Communications shake-up

Globalisation, financial regulatory trends and increasing investor demand for transparency have made financial communications more important than ever. Riverside-backed company King Worldwide is looking to take advantage of these trends, and bring consolidation and growth to the industry.

Investor relations and communications took on increased importance for every part of the financial industry last year, as firms realised that they needed to be clear about what they were doing and why it was good for the economy, or risk being cast as villains by the press and governments around the world.

While most private equity firms have focused on building up their IR bench and reaching out to LPs more frequently, The Riverside Company is helping one of its portfolio companies, King Worldwide, take advantage of this sudden increase in demand for financial communications services by aggressively accumulating market share.

Since its formation in 2007, King Worldwide has built a diversified financial communications platform with four major service areas: financial communications/public relations, data/analytics, investor relations, and proxy solicitation. Two of the company's subsidiaries, Broadgate Consultants and Taylor Rafferty, frequently work with private equity firms and their portfolio companies.

Amid current conditions, King Worldwide is looking to strengthen its existing businesses as well as take advantage of more “realistic seller expectations” to make new acquisitions. The opportunity is great, said CEO Oliver Niedermaier.

“It's really a completely under-consolidated industry,” Niedermaier said. “It's fragmented and localised, and nobody has really tried to consolidate it with the angle that we have brought to it.”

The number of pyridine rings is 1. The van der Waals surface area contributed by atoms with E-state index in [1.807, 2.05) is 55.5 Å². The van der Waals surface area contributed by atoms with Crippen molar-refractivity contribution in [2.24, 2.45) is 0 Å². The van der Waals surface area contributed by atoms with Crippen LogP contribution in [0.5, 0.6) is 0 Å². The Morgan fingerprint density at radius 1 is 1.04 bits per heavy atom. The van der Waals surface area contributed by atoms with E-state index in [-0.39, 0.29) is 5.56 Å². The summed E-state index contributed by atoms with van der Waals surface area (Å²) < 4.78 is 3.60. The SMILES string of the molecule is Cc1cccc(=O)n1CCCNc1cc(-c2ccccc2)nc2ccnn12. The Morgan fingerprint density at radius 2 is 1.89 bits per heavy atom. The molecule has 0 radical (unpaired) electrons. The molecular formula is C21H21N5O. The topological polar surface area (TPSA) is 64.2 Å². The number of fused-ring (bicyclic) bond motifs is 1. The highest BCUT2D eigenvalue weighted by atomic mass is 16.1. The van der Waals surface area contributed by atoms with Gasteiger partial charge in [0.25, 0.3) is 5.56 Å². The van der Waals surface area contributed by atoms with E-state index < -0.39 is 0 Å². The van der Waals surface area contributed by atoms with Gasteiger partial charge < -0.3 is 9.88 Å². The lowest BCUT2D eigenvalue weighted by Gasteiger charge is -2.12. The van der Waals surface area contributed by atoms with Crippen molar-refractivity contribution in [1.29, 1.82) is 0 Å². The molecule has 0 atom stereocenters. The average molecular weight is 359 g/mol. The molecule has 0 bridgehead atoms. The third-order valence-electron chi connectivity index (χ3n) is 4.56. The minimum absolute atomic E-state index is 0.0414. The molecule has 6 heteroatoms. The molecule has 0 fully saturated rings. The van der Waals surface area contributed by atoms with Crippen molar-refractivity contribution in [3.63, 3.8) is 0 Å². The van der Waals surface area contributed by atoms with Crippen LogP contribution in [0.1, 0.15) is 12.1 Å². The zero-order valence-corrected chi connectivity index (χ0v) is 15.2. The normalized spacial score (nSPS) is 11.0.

A number of the issues that have plagued private equity firms in recent years – the implementation of FAS 157, increasing regulatory scrutiny and LPs demanding more detailed and frequent reporting – have been a boon for King Worldwide. So too have the increasing globalisation of securities ownership and growth in cross-border M&A. Even the raft of company bankruptcies in 2009 wasn't a completely bad thing, bringing business to King Worldwide's bankruptcy administration arm.

The fact that gold-plated IR and reporting is starting to become the standard in other parts of the world also presents an opportunity that King will seek to take advantage of. In the next phase of King Worldwide's growth, the company will focus on expanding into new geographies, Niedermaier said.

“Asia is an underdeveloped market for us right now,” he said. “Just a couple percent of our revenues come from Asia, and we're not present there for all of our business lines.”

Organic growth won't be fast enough, so look to see King Worldwide making acquisitions in the region in the future. Other regions that are interesting to the company include the BRIC countries and the Middle East, he said.

King Worldwide is looking to accumulate 20-25 percent market share in the financial communications industry, which would equate to something like $500 million in revenues.